But Herod could not leave this news alone, he had to cause some drama within the religious leaders. He went on to assemble all the religious leaders and scribes of the time to see what was going on.

This mad man rushed around the city to find out as much as he could about who was threatening his precious kingdom. Verse 6 provides us with a look back to the prophet Micah and I want to focus on a part of this prophecy for a moment, “And you, O Bethlehem, in the land of Judah, are by no means least among the rulers of Judah; for from you shall come a ruler who will shepherd my people Israel.”

Shepherds are leaders of their flock. They lead the flock in the direction that the shepherd intends. When there is strife, or drama, amongst the flock it is up to the shepherd to lead the flock in the right direction.

In life there will be people who want to cause drama and strife in your life and throw things into chaos. But if we realize that there is one True Shepherd of our lives then we will not let anyone else but our shepherd lead us. The religious leaders of the time let Herod cause un-needed drama that led to Herod trying to kill Jesus. It went so far that he even killed many innocent little boys. Do not let the un-needed drama of the workplace or family drama cause you to stumble in you following Christ.

My Kingdom

Herod • Devotion #2: My Kingdom
Brett Eberle | Production Director

Have you ever wondered what it would be like to be king? Do you think about what it would be like to have everything that you ever wanted? Do you dream about what it would be like to know that your kids and their kids would be set up for life? Now, can you imagine what it would be like to have all of this ripped from your hands with nothing you could do to stop it? This is exactly what happened to King Herod when Jesus was born. Most people remember Herod for the terrible thing that he did surrounding the birth of Jesus; they do not remember what he had built, they remember a single choice to commit one of the greatest atrocities in the Bible. But have you ever taken a moment to try and understand why he would have done such a thing? It is helpful to take a minute and explore some of the things that could have driven King Herod to such an extreme.

The first thing that happened was when King Herod’s advisors came to him and told him that the baby from the prophecies had been born. Jesus had something that Herod could never have no matter how hard he tried; He had prophecies. There was no mistaking that Jesus was the One, by the end of His time on earth Jesus would fulfill more than three hundred prophecies!

The second thing that helped push Herod to murder was the betrayal from the wise men. Herod gave these wise men an order, an order that if disobeyed would almost certainly mean death, and they disobeyed him. King Herod would have known there was only one reason that he would have been disobeyed, which is whatever the wise men found was more important to them than their lives. This decision would have to confirm all of the suspicions that Herod was having about the legitimacy of the claims that Jesus was alive. He probably wondered, if this infant Jesus could turn the wise men, what would stop Him from turning every Jew once He gets older?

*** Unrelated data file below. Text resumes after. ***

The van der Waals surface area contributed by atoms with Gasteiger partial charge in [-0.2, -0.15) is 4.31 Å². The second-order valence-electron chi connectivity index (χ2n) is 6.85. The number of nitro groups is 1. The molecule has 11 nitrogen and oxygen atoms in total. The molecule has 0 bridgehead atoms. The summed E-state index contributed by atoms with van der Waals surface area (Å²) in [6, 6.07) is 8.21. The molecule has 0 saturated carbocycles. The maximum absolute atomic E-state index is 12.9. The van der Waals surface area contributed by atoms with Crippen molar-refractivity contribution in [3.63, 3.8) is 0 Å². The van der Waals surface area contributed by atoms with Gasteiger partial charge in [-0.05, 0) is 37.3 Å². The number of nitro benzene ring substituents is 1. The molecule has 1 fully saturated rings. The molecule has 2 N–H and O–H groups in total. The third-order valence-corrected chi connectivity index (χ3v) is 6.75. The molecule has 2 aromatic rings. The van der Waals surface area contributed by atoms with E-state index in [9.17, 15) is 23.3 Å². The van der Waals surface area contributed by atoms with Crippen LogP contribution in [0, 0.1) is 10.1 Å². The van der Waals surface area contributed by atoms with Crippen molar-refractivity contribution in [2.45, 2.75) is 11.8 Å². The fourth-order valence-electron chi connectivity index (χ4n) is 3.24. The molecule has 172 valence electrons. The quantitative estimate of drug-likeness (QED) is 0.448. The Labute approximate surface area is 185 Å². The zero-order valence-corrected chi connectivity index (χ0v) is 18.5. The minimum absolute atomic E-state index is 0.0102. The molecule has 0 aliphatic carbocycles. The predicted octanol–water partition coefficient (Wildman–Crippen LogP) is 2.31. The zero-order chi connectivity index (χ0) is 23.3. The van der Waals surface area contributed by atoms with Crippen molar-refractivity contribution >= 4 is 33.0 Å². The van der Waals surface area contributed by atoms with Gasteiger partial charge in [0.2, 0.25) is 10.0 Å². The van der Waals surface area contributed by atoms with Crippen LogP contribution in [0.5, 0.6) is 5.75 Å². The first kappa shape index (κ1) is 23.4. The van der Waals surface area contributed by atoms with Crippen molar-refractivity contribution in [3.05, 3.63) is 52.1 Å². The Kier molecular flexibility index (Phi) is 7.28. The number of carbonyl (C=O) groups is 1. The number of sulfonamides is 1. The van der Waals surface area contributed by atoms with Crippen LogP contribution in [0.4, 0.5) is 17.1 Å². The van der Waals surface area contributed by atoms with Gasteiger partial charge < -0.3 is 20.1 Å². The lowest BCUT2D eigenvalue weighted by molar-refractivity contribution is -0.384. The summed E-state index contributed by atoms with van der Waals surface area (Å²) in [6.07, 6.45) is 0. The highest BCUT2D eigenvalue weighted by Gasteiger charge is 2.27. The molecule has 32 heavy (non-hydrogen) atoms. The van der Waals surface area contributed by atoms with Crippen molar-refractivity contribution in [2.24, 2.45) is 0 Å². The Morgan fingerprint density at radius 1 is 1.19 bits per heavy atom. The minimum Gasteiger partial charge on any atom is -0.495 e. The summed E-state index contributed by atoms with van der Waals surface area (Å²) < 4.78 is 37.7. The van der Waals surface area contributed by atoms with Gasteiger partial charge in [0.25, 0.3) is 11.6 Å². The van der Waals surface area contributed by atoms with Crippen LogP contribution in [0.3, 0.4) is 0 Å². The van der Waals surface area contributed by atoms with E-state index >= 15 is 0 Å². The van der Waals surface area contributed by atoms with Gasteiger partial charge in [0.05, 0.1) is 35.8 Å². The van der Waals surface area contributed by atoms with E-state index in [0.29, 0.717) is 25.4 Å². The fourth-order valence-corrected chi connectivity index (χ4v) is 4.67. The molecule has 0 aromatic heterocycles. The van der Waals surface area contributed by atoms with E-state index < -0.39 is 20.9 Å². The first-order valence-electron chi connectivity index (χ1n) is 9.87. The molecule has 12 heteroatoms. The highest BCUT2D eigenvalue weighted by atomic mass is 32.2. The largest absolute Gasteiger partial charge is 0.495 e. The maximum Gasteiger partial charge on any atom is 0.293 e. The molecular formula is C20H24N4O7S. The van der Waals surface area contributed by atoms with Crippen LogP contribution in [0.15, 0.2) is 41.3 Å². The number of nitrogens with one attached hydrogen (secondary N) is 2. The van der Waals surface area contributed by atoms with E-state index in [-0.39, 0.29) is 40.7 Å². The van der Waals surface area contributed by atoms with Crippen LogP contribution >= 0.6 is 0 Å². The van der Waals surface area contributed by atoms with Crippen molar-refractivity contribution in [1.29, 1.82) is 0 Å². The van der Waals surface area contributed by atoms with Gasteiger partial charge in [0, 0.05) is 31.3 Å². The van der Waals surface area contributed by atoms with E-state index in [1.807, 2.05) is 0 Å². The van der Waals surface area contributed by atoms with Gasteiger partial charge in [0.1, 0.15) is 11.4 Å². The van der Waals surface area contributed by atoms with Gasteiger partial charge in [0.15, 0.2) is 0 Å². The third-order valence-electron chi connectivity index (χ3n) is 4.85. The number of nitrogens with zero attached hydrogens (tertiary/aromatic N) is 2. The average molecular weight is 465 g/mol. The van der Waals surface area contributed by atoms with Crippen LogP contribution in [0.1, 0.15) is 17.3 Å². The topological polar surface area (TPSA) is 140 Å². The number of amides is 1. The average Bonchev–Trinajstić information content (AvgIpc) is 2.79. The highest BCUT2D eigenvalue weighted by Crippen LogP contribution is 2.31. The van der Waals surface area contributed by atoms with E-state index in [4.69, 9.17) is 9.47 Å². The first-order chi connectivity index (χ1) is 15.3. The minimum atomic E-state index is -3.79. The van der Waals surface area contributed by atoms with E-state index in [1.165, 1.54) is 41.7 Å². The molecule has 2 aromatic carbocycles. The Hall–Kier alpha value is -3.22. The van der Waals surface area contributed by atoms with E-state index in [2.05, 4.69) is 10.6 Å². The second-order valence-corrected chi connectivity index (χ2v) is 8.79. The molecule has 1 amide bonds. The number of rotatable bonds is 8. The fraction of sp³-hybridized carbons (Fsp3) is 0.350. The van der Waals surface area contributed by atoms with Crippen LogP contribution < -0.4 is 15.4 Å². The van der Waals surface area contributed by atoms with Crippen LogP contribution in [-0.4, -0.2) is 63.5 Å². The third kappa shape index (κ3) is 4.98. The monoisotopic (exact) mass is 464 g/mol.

Both of these events add up to the true reason why King Herod committed the terrible atrocity as recorded in the Bible. That reason is the title of this devotion, My Kingdom. Herod saw the series of events that would eventually lead to the downfall of his kingdom. What Herod forgot is something that is very easy and honestly quite common for us to forget as well. He forgot that nothing we have is truly ours. Everything that we have in the world is given to us by God, and the moment that we forget, we are dangerously close to doing what Herod did. When we start to think that anything we have is because we earned it or because we deserve it, we start building our kingdom. As soon as our kingdom starts to appear instead of relying on God to get us through, we rely on ourselves and try to hold onto what we think is ours with everything in our power.

During this time of year, it is easy to get caught up in possessions, but remember no matter what you have or do not have, it is all God’s, and nothing that you can do or will do will change that.

Wise Men With Bad News

Herod • Devotion #1: Wise Men With Bad News
Mark O’Connor| Student Director

Imagine with me if you will for a moment. You are sitting at work one day, three guys you have never seen before walk up and ask for the new guy. I do not know what it is you do, but when you ask them who exactly they are looking for, they say it is the guy who is replacing you. How do you feel at that point? You are just going about your day when you find out you are done in your current position. Most of us would be a bit panicked, probably very uneasy. I would venture to say there would be a bit of anger there as well. This is what happened to a guy named Herod. He is sitting on his throne when this happens in Matthew 2:1-2,

“Now after Jesus was born in Bethlehem of Judea in the days of Herod the king, behold, wise men from the east came to Jerusalem, saying, ‘Where is he who has been born king of the Jews? For we saw his star when it rose and have come to worship him.’”

It was pretty shocking news for Herod. I am sure it was the same feeling we get when there is some unexpected bad news. I feel like I have been punched in the gut and a weight comes over me that can sometimes cause me to react in quite an unreasonable manner. Thankfully that does not happen very much and I am much better equipped to handle it these days. But Herod did not, and we will examine later through this week how well he did not handle this terrible news.

But was it really that bad? Maybe for him. Certainly, not for us. In fact, Luke lays it out quite clearly in chapter 2 when a group of shepherds find out from an angel that Jesus had been born:

And the angel said to them, ‘Fear not, for behold, I bring you good news of great joy that will be for all the people. For unto you is born this day in the city of David a Savior, who is Christ the Lord. And this will be a sign for you: you will find a baby wrapped in swaddling cloths and lying in a manger.’”

A Savior is born. Yep, pretty great news for us. We celebrate this incredible event every year and rightly so. We often forget about this dark time that came as result of such a miraculous event. Some people have never even heard of this king named Herod. Take in the whole story and grow in your relationship with God and in your knowledge of His Word this Christmas season.